The crazy-carousel world of French songwriter Jacques Brel will be conjured anew in Manhattan in a unique cabaret produced by the National Theatre Workshop of the Handicapped, at its Manhattan space, Dec. 6-9.
The NTWH Cabaret performs year-round across the country and internationally. The 2000 Cabaret focuses on the work of Brel, who was made internationally famous in the revue, Jacques Brel is Alive and Well and Living and Paris.
NTWH founder Brother Rick Curry directs a cast of seven, made up of able bodied and disabled performers who sing Brel's plaintive, haunting songs that touch on issues of love, happiness, birth, mortality and hope. Musical direction and arrangements are by John Spalla, who serves as pianist.
Tickets are $5-$15. The National Theatre Workshop of the Handicapped (NTWH) Theatre is at 148 Elizabeth Street in Manhattan. An extension beyond Dec. 9 is expected. For more information or reservations, call (212) 941-9511 or visit the website at www.ntwh.org.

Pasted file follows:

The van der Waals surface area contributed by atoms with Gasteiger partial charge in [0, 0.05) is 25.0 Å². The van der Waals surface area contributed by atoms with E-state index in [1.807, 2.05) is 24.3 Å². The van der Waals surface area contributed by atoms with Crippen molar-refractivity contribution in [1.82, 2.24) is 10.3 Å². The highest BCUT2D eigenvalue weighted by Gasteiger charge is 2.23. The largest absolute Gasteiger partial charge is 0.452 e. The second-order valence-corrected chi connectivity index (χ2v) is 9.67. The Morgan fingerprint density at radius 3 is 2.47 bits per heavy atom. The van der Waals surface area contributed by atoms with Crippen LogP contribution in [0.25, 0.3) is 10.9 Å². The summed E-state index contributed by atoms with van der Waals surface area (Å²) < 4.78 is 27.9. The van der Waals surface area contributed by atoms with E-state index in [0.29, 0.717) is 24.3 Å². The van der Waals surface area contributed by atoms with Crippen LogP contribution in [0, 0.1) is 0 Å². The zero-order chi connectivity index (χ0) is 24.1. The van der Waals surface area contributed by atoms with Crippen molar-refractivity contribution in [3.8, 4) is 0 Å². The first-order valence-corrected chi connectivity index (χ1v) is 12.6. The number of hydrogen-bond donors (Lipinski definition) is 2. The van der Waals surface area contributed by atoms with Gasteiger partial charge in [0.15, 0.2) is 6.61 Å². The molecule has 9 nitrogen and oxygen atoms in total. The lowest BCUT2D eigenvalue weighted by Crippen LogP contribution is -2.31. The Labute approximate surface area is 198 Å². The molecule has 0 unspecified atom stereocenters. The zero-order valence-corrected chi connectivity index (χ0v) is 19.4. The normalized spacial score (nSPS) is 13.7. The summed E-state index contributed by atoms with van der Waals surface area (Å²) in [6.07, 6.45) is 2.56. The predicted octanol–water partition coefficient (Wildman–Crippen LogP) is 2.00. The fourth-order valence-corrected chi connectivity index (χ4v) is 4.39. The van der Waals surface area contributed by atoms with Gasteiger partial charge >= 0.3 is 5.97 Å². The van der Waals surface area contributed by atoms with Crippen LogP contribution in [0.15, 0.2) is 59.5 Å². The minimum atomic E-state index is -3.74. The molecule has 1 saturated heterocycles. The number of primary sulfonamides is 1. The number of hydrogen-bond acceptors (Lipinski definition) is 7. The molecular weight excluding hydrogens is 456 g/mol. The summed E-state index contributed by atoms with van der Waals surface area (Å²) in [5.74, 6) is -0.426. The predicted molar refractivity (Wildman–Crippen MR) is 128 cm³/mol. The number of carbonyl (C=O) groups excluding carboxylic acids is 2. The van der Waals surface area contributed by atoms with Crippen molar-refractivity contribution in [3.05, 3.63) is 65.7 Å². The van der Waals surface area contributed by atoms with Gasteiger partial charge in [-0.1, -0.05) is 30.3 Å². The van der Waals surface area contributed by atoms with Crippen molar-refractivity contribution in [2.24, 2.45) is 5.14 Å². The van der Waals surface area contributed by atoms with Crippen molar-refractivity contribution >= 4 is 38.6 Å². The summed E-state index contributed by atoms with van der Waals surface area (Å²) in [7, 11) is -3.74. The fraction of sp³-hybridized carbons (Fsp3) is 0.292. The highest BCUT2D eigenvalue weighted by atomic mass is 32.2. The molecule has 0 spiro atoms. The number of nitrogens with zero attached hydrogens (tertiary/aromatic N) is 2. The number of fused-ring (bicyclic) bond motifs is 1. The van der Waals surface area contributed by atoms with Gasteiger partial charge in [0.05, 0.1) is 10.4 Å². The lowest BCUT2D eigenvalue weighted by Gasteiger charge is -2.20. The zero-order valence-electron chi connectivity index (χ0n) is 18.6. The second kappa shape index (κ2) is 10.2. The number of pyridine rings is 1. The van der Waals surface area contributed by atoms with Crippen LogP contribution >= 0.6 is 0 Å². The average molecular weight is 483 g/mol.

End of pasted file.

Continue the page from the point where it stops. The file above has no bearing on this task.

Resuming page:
Curry founded the National Theatre Workshop of the Handicapped in 1977 as a training, production and advocacy organization serving persons with disabilities who have an interest in the performing arts. The school is a non-profit organization with campuses in New York City and Belfast, ME. NTWH advocates for persons with disabilities in the theatre and offers a forum for dramatic literature on themes of disability.
The school challenges the exclusion of disabled student from existing theatre programs by offering both academic and practical programs. In addition to offering professional academic instruction in acting, oral interpretation, music, movement, dance, playwriting, theatre management and technical theatre, NTWH teaches students how to present themselves off-stage — communication skills that students master as actors are applicable in the workplace.
Profits from a breadmaking operation in Maine — where disabled folks learn the art of breadmaking — supports the theatre's programs, as does Curry's popular cookbook, "Secrets of Jesuit Breadmaking."
— By Kenneth Jones